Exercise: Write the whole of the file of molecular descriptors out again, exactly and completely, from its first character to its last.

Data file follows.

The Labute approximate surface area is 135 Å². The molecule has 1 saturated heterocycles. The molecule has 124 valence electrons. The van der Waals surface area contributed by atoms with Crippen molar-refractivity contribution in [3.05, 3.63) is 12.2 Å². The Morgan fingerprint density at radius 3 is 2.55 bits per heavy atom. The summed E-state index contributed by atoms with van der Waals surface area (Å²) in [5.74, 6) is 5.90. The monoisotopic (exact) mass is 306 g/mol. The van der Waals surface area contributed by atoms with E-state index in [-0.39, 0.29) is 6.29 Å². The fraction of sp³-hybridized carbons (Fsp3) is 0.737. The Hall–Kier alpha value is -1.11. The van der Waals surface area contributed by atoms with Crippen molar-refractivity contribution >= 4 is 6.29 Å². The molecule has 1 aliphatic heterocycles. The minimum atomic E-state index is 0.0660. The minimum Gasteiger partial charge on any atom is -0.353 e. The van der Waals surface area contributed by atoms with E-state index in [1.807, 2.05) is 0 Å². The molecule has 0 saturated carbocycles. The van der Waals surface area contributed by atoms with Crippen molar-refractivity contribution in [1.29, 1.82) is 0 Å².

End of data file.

The Labute approximate surface area is 135 Å². The molecule has 1 saturated heterocycles. The molecule has 124 valence electrons. The van der Waals surface area contributed by atoms with Crippen molar-refractivity contribution in [3.05, 3.63) is 12.2 Å². The Morgan fingerprint density at radius 3 is 2.55 bits per heavy atom. The summed E-state index contributed by atoms with van der Waals surface area (Å²) in [5.74, 6) is 5.90. The monoisotopic (exact) mass is 306 g/mol. The van der Waals surface area contributed by atoms with E-state index in [-0.39, 0.29) is 6.29 Å². The fraction of sp³-hybridized carbons (Fsp3) is 0.737. The Hall–Kier alpha value is -1.11. The van der Waals surface area contributed by atoms with Crippen molar-refractivity contribution >= 4 is 6.29 Å². The molecule has 1 aliphatic heterocycles. The minimum atomic E-state index is 0.0660. The minimum Gasteiger partial charge on any atom is -0.353 e. The van der Waals surface area contributed by atoms with E-state index in [1.807, 2.05) is 0 Å². The molecule has 0 saturated carbocycles. The van der Waals surface area contributed by atoms with Crippen molar-refractivity contribution in [1.29, 1.82) is 0 Å².